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New Creek County bridge built to withstand floods is under water

One neighborhood in Creek County is trapped by flood waters (KTUL).

One neighborhood in Creek County is trapped by flood waters. People living around Keystone Lake said they can’t get out of their neighborhood without taking an 11-mile detour.

Folks there said the county had the opportunity to fix the problem, but came up a couple feet short.

Dave Fellingham’s hobby is woodworking. He said it’s about finding the perfect wood, having a plan and executing the design flawlessly.

But when he starts talking about the bridge down the street and the strategy behind it…

“I have lost patience,” said Fellingham. “I detest poor management, and that’s what we’ve got.”

He said the bridge near his neighborhood, Pelican Point, has been closed for nine months. The closure has forced him and his neighbors, Foy and Richard Howerton, to drive through narrow country roads to get into Mannford.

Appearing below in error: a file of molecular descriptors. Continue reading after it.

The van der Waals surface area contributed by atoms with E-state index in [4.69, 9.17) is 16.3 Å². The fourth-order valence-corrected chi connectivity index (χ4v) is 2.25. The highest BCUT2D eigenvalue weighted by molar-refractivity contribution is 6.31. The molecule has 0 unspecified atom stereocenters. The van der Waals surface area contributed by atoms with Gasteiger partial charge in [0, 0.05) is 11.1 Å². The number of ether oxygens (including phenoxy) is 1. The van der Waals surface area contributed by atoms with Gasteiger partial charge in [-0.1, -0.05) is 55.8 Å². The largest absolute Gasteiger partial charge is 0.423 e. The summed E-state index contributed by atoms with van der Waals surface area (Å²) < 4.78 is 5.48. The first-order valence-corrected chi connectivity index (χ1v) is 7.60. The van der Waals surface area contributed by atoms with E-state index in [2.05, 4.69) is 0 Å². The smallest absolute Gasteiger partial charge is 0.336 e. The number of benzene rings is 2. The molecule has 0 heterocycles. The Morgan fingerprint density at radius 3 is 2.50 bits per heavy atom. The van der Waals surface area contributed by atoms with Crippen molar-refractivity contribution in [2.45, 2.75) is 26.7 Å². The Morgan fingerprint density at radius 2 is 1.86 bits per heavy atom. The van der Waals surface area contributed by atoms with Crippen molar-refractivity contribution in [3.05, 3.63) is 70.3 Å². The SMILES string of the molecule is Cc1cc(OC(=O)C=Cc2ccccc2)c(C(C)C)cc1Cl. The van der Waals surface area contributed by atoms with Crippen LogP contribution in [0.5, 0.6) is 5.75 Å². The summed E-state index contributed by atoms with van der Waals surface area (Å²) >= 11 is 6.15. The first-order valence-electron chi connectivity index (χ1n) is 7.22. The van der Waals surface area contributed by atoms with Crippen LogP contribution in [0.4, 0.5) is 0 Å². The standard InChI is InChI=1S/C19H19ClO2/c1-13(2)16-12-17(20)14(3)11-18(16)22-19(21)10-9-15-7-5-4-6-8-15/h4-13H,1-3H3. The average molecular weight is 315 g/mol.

It’s not just a pain, but a serious health concern.

“We’ve been lucky in one way because I’ve had to call an ambulance for him several times. I haven’t had to the last year, thank goodness,” said Foy Howerton.

“I have congestive heart failure,” said Fellingham. “If I have a problem, I can’t wait for an ambulance to drive all the way around.”

The whole bridge and surrounding area is flooded out, and Creek County had a chance to fix it.

“The county will tell you it’s the city’s problem. City will tell you it’s the county. County will tell you it’s the Corps of Engineers,” said Richard Howerton.

According to Creek County Commissioner Leon Warner, the bridge that’s currently under water is brand new. The county had to dip into the emergency fund to fix it. The new bridge is about six feet higher than the old bridge, but still not high enough to be passable during this flood.

“It’ll flood again, but just get it open for Pete’s sake. Nine months is long enough,” said Fellingham.

Warner said the county only had so much money, so they couldn’t build a bridge that would never flood.

“It’s disheartening to wait this long, and then to be about three foot short of dirt on that new road. A couple truckloads of dirt,” said Fellingham. “Why couldn’t they raise it a little bit higher?”

Warner said the bridge that’s currently under water is extremely solid and he expects it to last a long time in spite of flood waters. However, he said it could be a month before the bridge is passable depending on how much rain falls.


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